They're also finding real utility. They can build social capital with little effort just by noticing that a contact has posted an update about her birthday today and wishing her well. Eric Jackson, CEO of management consultant Jackson Leadership Systems Inc. in Naples, Fla. ..., says he used Facebook to reach some Yahoo employees he couldn't otherwise find.
Some of those older people, it must be said, are rather less social than they appear. Carl Kasell, the 73-year-old National Public Radio newscaster and judge on the NPR quiz show Wait Wait... Don't Tell Me, has "friended" dozens of people. Or so it seemed. It turns out the show's 23-year-old director, Melody Joy Kramer, actually runs his Facebook page. "Carl only looks at it every Thursday," she says. "He doesn't really use a computer." Fortunately for Facebook, Kasell seems the exception.
Another Facebook Library/OPAC App
Announcements and New E-Resources and Services
26 Jul 2007
Library Services Available Through Facebook
"We are pleased to announce the University of Alberta Libraries Facebook application. This new application allows access to our library catalogue, Ask Us Services, RefWorks and Get It Citation linker from within the Facebook platform.
Facebook is the popular social networking web site used by nearly 30,000 members of the University of Alberta community."
The App was created by Piyapong Charoenwattana, UofA, and is available at
The Announcement Is Also Found On The Library Home Page (08-18-07)
Thanks!!! Piyapong !!!
Friday, August 17, 2007
The Facebook Platform: The Next Generation OPAC? / Library ?
**From A Recent TIME Magazine Interview with Mark Zuckerberg, Founder and CEO of Facebook [http://en.wikipedia.org/wiki/Mark_Zuckerberg]
TIME: Why do you describe Facebook as a "social utility" rather than a "social network?"
Zuckerberg: I think there's confusion around what the point of social networks is. A lot of different companies characterized as social networks have different goals - some serve the function of business networking, some are media portals.
What we're trying to do is just make it really efficient for people to communicate, get information and share information.
We always try to emphasize the utility component.
What Do You Think ???/
Consider The Possibilities ...
Mark Dehmlow, Electronic Services Librarian with University of Notre Dame, has created a Facebook App for the Notre Dame OPAC (and Article Databases). In addition, The App also includes links to various Ask A Librarian services
The Notre Dame Library Search App is available at
NOTE: Limited to the Notre Dame Community.
Thanks !!! Mark !!!
Sunday, August 12, 2007
Ellyssa Kroski, a Reference Librarian at Columbia University Butler library, recently posted a Three-Part Series on the “Top Ten Facebook Apps for Librarians” on her iLibrarian blog
[ http://oedb.org/blogs/ilibrarian/2007/top-ten-facebook-apps-for-librarians-part-one/ ].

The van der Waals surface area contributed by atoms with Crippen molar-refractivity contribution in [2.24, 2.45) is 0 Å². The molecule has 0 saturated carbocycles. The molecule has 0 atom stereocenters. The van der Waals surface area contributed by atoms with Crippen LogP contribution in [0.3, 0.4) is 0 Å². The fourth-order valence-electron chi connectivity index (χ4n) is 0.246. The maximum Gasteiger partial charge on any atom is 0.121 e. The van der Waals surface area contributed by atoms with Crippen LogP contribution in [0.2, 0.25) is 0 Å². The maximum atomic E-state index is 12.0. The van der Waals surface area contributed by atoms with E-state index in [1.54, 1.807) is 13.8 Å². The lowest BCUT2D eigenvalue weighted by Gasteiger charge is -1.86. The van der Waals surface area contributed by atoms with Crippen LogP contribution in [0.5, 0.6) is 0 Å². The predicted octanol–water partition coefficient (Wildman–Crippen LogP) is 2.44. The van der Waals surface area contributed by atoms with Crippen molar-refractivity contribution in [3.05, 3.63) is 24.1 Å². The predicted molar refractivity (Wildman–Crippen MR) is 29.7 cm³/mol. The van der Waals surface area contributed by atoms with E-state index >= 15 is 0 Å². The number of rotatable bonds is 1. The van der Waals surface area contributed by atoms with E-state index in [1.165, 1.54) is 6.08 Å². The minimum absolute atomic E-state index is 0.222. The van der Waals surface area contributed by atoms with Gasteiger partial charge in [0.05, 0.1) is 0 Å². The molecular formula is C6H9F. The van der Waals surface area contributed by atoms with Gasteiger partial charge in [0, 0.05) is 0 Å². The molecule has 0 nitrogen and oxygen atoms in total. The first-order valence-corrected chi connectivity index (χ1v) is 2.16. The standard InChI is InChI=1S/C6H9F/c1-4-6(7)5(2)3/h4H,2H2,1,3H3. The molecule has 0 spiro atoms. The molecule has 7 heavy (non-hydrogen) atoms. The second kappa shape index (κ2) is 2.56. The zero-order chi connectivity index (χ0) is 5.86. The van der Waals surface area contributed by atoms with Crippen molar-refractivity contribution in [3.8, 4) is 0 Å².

*** JSTOR Search | Enables to the user to Search the JSTOR full-text scholarly journal archive in the humanities, social science, and other fields.
NOTE: Users may need to sign in from their library website before attempting to use the JSTOR App.
[ http://www.facebook.com/apps/application.php?id=2412474777&b ]
*** LibGuides Librarian | Allows one to display Springshare LibGuides subject guides within one's Facebook profile as well as to search your local OPAC.
BTW: Don’t Forget To Join The Companion Facebook Group At
[ http://iastate.facebook.com/group.php?gid=2376238057 ]
*** Facebook Librarian | This Virtual Librarian service provides links to books, scholarly sources, open access reference resources, and a community-based Ask A Librarian service.
[ http://www.facebook.com/apps/application.php?api_key=4ba85acd652971a6a8633d919bb9a05a ]
*** UIUC Library Search | An App that allows the user to search the OPAC of the University of Illinois at Urbana–Champaign and/or to Ask A Librarian. The App also permits the user to search the library’s journal article databases (but not retrieve full-text items unless university-affiliated) Other OPAC Apps: University of Michigan library catalog, , Ryerson University Library catalog, Hennepin County Library catalog.
[ http://www.facebook.com/apps/application.php?api_key=ad4ccedf62d21a09bf140d1533102b20&pwstdfy=fa0565221a24b781f7ef3d42d04a9c30 ]
The Three-Part Series is Available At
[ http://oedb.org/blogs/ilibrarian/2007/top-ten-facebook-apps-for-librarians-part-one/ ].
[ http://oedb.org/blogs/ilibrarian/2007/top-ten-facebook-apps-for-librarians-part-two/ ]
[ http://oedb.org/blogs/ilibrarian/2007/top-ten-facebook-apps-for-librarians-part-three/ ]
If You Have An Unlisted Favorite Facebook Library-Related App, Please Let Ellyssa Know
[ http://oedb.org/blogs/ilibrarian/about/ ]
BTW-2 If You Have Not Already Done So, Do Join The FacebookAppsForLibraries Group
[ http://iastate.facebook.com/group.php?gid=2469777131 ]
Wednesday, August 1, 2007
For a variety of purposes, I have created a brief 10-question SurveyMonkey survey on the presence of College and Research Libraries in one or more of the more popular Social Networking Sites (Facebook, MySpace, Orkut, etc.)
I would most appreciate if my Friends (and/or Enemies) [:-)] take this survey within the next 10 days
The survey requests basic information about library and institutional presence in any of the major Social Networking Sites, as well personal and/or professional membership.
THE SURVEY WAS RE-OPENED ON AUGUST 26 AND WILL BE AVAILABLE UNTIL FURTHER NOTICE.
THANKS TO ALL WHO PARTICIPATED IN THE FIRST ROUND !!!